Each day passes by and you have nothing to prove that it even happened. Did you achieve something? Go on a date? Have an emotional breakthrough? Who knows?

But what you do know is that you don’t want to make the same mistakes that you’ve made in the past.

Our lives are full of hidden gems of knowledge and insight, and the most recent events in our lives contain the most useful gems of all. Do you know why? It’s simple, those hidden lessons are the most up to date, meaning they have the largest impact on what we’re doing right now.

But the question is, how do you get those lessons? There’s a simple way to do it, and it doesn’t involve time machines:

Journal writing.

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Improved mental clarity, the ability to see our lives in the big picture, as well as serving as a piece of evidence cataloguing every success we’ve ever had; we are provided all of the above and more by doing some journal writing.

Journal writing is a useful and flexible tool to help shed light on achieving your goals.

Here’s 5 smart reasons why you should do journal writing:

1. Journals Help You Have a Better Connection with Your Values, Emotions, and Goals

By journaling about what you believe in, why you believe it, how you feel, and what your goals are, you understand your relationships with these things better. This is because you must sort through the mental clutter and provide details on why you do what you do and feel what you feel.

Consider this:

Perhaps you’ve spent the last year or so working at a job you don’t like. It would be easy to just suck it up and keep working with your head down, going on as if it’s supposed to be normal to not like your job. Nobody else is complaining, so why should you, right?

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But a little journal writing will set things straight for you. You don’t like your job. You feel like it’s robbing you of happiness and satisfaction, and you don’t see yourself better there in the future.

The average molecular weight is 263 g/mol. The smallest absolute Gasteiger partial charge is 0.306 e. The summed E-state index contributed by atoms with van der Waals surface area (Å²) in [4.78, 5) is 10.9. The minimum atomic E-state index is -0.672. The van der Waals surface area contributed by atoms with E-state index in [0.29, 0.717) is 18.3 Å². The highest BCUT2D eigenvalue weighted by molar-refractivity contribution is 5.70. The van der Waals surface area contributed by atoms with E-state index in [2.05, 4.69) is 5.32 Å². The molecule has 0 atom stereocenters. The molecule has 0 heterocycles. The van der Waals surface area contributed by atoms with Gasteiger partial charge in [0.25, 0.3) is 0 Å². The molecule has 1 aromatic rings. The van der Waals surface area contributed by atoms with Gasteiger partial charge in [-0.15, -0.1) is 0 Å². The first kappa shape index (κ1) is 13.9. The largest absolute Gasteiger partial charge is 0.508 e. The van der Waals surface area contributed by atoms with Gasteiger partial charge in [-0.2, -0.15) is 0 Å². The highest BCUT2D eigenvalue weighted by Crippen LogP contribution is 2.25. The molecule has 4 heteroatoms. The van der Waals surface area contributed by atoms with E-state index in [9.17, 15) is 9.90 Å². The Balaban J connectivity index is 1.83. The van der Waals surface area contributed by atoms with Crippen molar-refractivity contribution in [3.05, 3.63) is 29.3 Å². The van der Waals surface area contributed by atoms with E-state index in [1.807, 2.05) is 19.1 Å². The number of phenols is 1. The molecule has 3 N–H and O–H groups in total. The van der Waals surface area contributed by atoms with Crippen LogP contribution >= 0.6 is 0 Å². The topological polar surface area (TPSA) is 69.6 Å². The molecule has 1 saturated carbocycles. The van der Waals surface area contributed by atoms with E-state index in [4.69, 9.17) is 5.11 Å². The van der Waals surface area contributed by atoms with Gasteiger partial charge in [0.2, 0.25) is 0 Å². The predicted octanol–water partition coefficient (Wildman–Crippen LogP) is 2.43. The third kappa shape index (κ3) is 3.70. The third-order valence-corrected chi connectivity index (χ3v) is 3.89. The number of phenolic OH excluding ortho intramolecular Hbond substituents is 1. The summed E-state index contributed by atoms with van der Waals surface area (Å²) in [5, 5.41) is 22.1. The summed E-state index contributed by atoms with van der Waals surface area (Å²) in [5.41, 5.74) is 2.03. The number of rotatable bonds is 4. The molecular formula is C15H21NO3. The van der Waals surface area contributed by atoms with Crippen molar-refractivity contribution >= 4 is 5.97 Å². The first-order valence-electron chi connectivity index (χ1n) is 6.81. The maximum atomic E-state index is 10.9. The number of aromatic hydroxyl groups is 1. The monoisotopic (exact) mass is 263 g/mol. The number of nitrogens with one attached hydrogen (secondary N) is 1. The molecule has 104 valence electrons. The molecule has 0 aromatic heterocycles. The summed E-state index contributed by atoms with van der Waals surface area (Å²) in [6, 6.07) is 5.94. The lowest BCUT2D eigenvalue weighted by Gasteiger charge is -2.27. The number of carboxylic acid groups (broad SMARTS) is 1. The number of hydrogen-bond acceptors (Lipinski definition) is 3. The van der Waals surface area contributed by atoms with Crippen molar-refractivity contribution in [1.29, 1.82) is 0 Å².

The other workers? Maybe they don’t know, maybe they don’t care. But you do, you know and care enough to do something about it. And you’re capable of fixing this problem because your journal writing allows you to finally be honest with yourself about it.

2. Journals Improve Mental Clarity and Help Improve Your Focus

If there’s one thing journal writing is good for, it’s clearing the mental clutter.

How does it work? Simply, whenever you have a problem and write about it in a journal, you transfer the problem from your head to the paper. This empties the mind, allowing allocation of precious resources to problem-solving rather than problem-storing.

Let’s say you’ve been juggling several tasks at work. You’ve got data entry, testing, e-mails, problems with the boss, and so on—enough to overwhelm you—but as you start journal writing, things become clearer and easier to understand: Data entry can actually wait till Thursday; Bill kindly offered earlier to do my testing; For e-mails, I can check them now; the boss is just upset because Becky called in sick, etc.

You become better able to focus and reason your tasks out, and this is an indispensable and useful skill to have.